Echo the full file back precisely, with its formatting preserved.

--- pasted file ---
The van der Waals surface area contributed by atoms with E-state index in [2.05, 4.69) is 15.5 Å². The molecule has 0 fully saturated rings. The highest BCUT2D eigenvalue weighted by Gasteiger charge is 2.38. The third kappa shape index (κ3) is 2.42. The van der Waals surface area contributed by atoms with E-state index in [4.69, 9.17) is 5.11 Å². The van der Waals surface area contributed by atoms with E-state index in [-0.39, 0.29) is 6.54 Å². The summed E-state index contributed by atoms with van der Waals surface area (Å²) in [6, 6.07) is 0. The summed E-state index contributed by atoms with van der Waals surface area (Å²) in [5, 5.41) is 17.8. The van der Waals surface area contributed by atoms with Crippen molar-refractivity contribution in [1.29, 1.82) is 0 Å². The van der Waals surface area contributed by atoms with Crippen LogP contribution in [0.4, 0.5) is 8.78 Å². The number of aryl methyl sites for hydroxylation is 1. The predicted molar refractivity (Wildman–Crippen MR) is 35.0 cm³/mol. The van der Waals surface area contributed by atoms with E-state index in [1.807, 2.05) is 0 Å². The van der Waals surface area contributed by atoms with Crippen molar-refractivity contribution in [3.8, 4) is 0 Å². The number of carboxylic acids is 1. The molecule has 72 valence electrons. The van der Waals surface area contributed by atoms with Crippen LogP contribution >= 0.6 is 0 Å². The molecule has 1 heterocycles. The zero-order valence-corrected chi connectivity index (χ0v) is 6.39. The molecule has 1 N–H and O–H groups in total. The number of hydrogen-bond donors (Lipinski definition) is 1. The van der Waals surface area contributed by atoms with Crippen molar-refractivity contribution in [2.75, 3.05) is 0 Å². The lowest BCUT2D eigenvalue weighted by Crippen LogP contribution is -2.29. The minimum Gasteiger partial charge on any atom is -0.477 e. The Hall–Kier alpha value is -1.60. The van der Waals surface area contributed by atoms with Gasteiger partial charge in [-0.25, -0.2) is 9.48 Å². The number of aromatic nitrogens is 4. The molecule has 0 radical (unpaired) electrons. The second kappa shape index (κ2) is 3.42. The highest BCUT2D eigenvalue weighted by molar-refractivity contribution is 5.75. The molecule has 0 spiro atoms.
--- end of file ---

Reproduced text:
The van der Waals surface area contributed by atoms with E-state index in [2.05, 4.69) is 15.5 Å². The molecule has 0 fully saturated rings. The highest BCUT2D eigenvalue weighted by Gasteiger charge is 2.38. The third kappa shape index (κ3) is 2.42. The van der Waals surface area contributed by atoms with E-state index in [4.69, 9.17) is 5.11 Å². The van der Waals surface area contributed by atoms with E-state index in [-0.39, 0.29) is 6.54 Å². The summed E-state index contributed by atoms with van der Waals surface area (Å²) in [6, 6.07) is 0. The summed E-state index contributed by atoms with van der Waals surface area (Å²) in [5, 5.41) is 17.8. The van der Waals surface area contributed by atoms with Crippen molar-refractivity contribution in [1.29, 1.82) is 0 Å². The van der Waals surface area contributed by atoms with Crippen LogP contribution in [0.4, 0.5) is 8.78 Å². The number of aryl methyl sites for hydroxylation is 1. The predicted molar refractivity (Wildman–Crippen MR) is 35.0 cm³/mol. The van der Waals surface area contributed by atoms with E-state index in [1.807, 2.05) is 0 Å². The van der Waals surface area contributed by atoms with Crippen molar-refractivity contribution in [3.8, 4) is 0 Å². The number of carboxylic acids is 1. The molecule has 72 valence electrons. The van der Waals surface area contributed by atoms with Crippen LogP contribution >= 0.6 is 0 Å². The molecule has 1 heterocycles. The zero-order valence-corrected chi connectivity index (χ0v) is 6.39. The molecule has 1 N–H and O–H groups in total. The number of hydrogen-bond donors (Lipinski definition) is 1. The van der Waals surface area contributed by atoms with Crippen molar-refractivity contribution in [2.75, 3.05) is 0 Å². The lowest BCUT2D eigenvalue weighted by Crippen LogP contribution is -2.29. The minimum Gasteiger partial charge on any atom is -0.477 e. The Hall–Kier alpha value is -1.60. The van der Waals surface area contributed by atoms with Gasteiger partial charge in [-0.25, -0.2) is 9.48 Å². The number of aromatic nitrogens is 4. The molecule has 0 radical (unpaired) electrons. The second kappa shape index (κ2) is 3.42. The highest BCUT2D eigenvalue weighted by molar-refractivity contribution is 5.75. The molecule has 0 spiro atoms.